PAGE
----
Golden Rod.

Botanical name: 

Plate 24. Virga aurea.

A very pretty wild plant, with tufts of yellow flowers, frequent on our heaths in autumn. It is two feet high. The stalk is firm, erect, round, and hairy. The leaves are long, broadest in the middle, indented at the edges, rough on the surface, hairy, and of a strong green colour. The flowers are small, and of a bright yellow, but they grow together in a sort of thick and short spikes, so that they are very conspicuous. The root is long, brown, and of an austere taste, as is also the whole plant.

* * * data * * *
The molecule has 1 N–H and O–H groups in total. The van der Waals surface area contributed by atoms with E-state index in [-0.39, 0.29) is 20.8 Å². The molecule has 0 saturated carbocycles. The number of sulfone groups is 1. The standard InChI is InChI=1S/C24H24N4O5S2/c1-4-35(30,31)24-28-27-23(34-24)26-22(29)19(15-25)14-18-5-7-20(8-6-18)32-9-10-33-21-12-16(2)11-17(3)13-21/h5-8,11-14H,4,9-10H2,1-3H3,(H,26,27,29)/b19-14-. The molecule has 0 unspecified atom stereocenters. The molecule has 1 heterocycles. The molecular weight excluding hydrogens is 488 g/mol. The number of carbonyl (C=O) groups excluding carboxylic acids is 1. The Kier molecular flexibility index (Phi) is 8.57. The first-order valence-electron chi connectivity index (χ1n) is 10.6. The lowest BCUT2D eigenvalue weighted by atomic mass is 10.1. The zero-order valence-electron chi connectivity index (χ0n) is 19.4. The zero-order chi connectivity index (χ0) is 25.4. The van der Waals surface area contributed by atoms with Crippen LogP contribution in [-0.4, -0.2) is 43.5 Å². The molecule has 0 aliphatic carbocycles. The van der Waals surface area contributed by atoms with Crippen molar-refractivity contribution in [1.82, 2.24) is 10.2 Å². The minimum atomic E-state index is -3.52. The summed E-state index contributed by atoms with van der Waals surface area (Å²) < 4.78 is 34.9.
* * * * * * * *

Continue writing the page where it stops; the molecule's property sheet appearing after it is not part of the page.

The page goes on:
The root, taken up in spring and dried, is an excellent medicine given in powder for purgings, and for overflowing of the menses, bloody stools, or any other hemorrhage whatsoever. The whole plant has been at all times famous as a vulnerary or wound herb, given in decoctions.

The Family Herbal, 1812, was written by John Hill.